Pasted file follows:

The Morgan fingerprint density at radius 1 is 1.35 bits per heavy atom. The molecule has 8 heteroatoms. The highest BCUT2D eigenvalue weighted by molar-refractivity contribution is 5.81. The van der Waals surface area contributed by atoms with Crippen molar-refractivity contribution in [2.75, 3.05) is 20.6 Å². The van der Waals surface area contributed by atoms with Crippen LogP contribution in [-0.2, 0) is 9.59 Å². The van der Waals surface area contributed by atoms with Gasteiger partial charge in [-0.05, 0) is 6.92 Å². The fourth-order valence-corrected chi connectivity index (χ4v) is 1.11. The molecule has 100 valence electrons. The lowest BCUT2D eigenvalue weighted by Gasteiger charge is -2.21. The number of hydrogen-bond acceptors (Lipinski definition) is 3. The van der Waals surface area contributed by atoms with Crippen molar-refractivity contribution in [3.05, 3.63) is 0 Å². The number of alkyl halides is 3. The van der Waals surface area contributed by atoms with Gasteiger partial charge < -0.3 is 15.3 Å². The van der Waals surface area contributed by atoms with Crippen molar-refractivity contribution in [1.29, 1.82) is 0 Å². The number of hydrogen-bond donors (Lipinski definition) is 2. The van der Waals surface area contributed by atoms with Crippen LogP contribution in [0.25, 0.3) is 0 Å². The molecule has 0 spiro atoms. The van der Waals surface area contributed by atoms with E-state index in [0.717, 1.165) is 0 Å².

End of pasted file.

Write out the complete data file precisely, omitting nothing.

The Morgan fingerprint density at radius 1 is 1.35 bits per heavy atom. The molecule has 8 heteroatoms. The highest BCUT2D eigenvalue weighted by molar-refractivity contribution is 5.81. The van der Waals surface area contributed by atoms with Crippen molar-refractivity contribution in [2.75, 3.05) is 20.6 Å². The van der Waals surface area contributed by atoms with Crippen LogP contribution in [-0.2, 0) is 9.59 Å². The van der Waals surface area contributed by atoms with Gasteiger partial charge in [-0.05, 0) is 6.92 Å². The fourth-order valence-corrected chi connectivity index (χ4v) is 1.11. The molecule has 100 valence electrons. The lowest BCUT2D eigenvalue weighted by Gasteiger charge is -2.21. The number of hydrogen-bond acceptors (Lipinski definition) is 3. The van der Waals surface area contributed by atoms with Crippen molar-refractivity contribution in [3.05, 3.63) is 0 Å². The number of alkyl halides is 3. The van der Waals surface area contributed by atoms with Gasteiger partial charge < -0.3 is 15.3 Å². The van der Waals surface area contributed by atoms with Crippen molar-refractivity contribution in [1.29, 1.82) is 0 Å². The number of hydrogen-bond donors (Lipinski definition) is 2. The van der Waals surface area contributed by atoms with Crippen LogP contribution in [0.25, 0.3) is 0 Å². The molecule has 0 spiro atoms. The van der Waals surface area contributed by atoms with E-state index in [0.717, 1.165) is 0 Å².